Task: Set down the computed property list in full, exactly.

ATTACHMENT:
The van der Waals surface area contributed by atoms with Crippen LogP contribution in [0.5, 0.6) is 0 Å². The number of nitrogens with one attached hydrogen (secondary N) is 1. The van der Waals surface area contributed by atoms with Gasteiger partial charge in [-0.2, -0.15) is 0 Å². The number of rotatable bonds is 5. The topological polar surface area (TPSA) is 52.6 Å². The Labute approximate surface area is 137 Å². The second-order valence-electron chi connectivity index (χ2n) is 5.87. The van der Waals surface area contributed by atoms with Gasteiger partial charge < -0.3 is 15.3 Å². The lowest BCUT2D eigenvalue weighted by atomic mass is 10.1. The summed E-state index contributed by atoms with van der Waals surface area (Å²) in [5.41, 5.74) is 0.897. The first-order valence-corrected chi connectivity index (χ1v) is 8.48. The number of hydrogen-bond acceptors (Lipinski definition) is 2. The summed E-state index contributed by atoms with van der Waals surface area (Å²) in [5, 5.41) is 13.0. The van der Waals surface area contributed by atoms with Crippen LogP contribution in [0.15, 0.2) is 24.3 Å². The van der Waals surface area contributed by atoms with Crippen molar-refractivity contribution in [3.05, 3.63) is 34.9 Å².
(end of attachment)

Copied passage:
The van der Waals surface area contributed by atoms with Crippen LogP contribution in [0.5, 0.6) is 0 Å². The number of nitrogens with one attached hydrogen (secondary N) is 1. The van der Waals surface area contributed by atoms with Gasteiger partial charge in [-0.2, -0.15) is 0 Å². The number of rotatable bonds is 5. The topological polar surface area (TPSA) is 52.6 Å². The Labute approximate surface area is 137 Å². The second-order valence-electron chi connectivity index (χ2n) is 5.87. The van der Waals surface area contributed by atoms with Gasteiger partial charge < -0.3 is 15.3 Å². The lowest BCUT2D eigenvalue weighted by atomic mass is 10.1. The summed E-state index contributed by atoms with van der Waals surface area (Å²) in [5.41, 5.74) is 0.897. The first-order valence-corrected chi connectivity index (χ1v) is 8.48. The number of hydrogen-bond acceptors (Lipinski definition) is 2. The summed E-state index contributed by atoms with van der Waals surface area (Å²) in [5, 5.41) is 13.0. The van der Waals surface area contributed by atoms with Crippen LogP contribution in [0.15, 0.2) is 24.3 Å². The van der Waals surface area contributed by atoms with Crippen molar-refractivity contribution in [3.05, 3.63) is 34.9 Å².